By Lesley Wroughton and Helen Popper
UNITED NATIONS (Reuters) - U.N. Secretary-GeneralBan Ki-moon pressed debt-ridden donor countries Monday notto cut aid to the poor despite their budgetary woes.
"We should not balance budgets on the backs of the poor,"Ban told 140 leaders at the start of a three-day summit toreview progress in meeting U.N. poverty goals by 2015.
During their speeches, leaders pledged to step up effortsto meet the Millennium Development Goals (MDGs) -- agreed 10years ago -- but offered little in the way of new resources.
Among those addressing the summit are U.S. President BarackObama, German Chancellor Angela Merkel and Chinese Premier WenJiabao.
The United Nations agrees the world will meet the goals tohalve global poverty and hunger by 2015 but is behind on othergoals which cover improving child education, child mortalityand maternal health; combating diseases including AIDS, andpromoting gender equality and environmental sustainability.
The rise in incomes in emerging economic powers such asChina is largely the reason for progress in reducing povertywhile population growth has set back efforts in Africa andIndia.
Spanish Prime Minister Jose Luis Rodriguez Zapatero, whosegovernment cut development aid in the face of a fiscal crisisand high unemployment, said countries were grappling withdifficult decisions as they try to revive economic growth.
He urged the world to consider other ways to fund programsthat tackle poverty, hunger and climate changes.
"We need to make more effort to look for alternativefinancing sources ... that aren't as vulnerable as the budgetsof developed countries when faced with crises like the onewe're seeing today," he added.
Both he and French President Nicolas Sarkozy called forsome form of tax on financial transactions to raise money tocombat poverty, an idea that has largely been rejected by theInternational Monetary Fund and by many Group of 20 majordeveloped and developing economies.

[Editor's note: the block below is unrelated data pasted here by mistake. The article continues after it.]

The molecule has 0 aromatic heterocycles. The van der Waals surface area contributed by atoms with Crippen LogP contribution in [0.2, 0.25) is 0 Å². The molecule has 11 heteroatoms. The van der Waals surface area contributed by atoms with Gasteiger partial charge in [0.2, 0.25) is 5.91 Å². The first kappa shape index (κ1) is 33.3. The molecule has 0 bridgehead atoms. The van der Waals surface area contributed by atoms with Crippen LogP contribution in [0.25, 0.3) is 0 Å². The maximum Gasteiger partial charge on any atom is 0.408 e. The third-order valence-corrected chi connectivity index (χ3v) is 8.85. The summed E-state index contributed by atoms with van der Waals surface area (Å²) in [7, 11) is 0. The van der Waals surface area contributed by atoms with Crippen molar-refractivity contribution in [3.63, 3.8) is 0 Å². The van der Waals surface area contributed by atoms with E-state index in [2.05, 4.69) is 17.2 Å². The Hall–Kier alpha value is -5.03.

The World Bank announced it would increase spending oneducation by $750 million over the next five years.
ACTIONS TO MAKE AID EFFECTIVE
Amid the high-minded talk about poverty and budgets,Bhutan's Prime Minister Jigme Thinley offered a whimsicalproposal to add happiness as the ninth goal.
"Since happiness is the ultimate desire of every citizen itmust be the purpose of development to create enablingconditions for happiness," he said.
With rich nations behind on their aid pledges, donors arekeen to see new strategies that ensure aid is properly used bylearning from past development mistakes.
British International Development Secretary Andrew Mitchellcalled for a plan to track progress in meeting the povertygoals over the remaining five years of the MDGs.
Mitchell argued for more transparency, better donorcoordination and a special focus on helping women and infants.
"We want a proper agenda for action over each of the nextfive years, not a load of blah-blah and big sums of money beingthrown about, although big sums of money are important," hetold reporters.
U.S. Agency for International Development (USAID) chiefRajiv Shah told Reuters ahead of the summit the United Stateswould press for a new development approach that highlightedeconomic growth, accountability and tackling corruption.
With U.S. congressional elections on Nov. 2 focusing on theeconomy and job losses, Washington is pressed to show Americansthat their tax dollars are being put to good use.
U.N. officials acknowledged donors were under budgetpressures. "That makes it all the more important thatgovernment are able to show their legislatures and theirpublics that they are getting value for the money they'respending," said Anthony Lake, UNICEF's executive director.
Georgian President Mikheil Saakashvili said aid would notwork unless countries were allowed to develop their own povertyprograms that were tailored to local conditions.
"Of course we need more money. More money matters. But aidmoney will not deliver concrete results unless we pay moreattention to the essential idea of local ownership." (Additional reporting by Andrew Quinn, Patrick Worsnip,Arshad Mohammed and Edith Honan; Editing by Bill Trott andCynthia Osterman)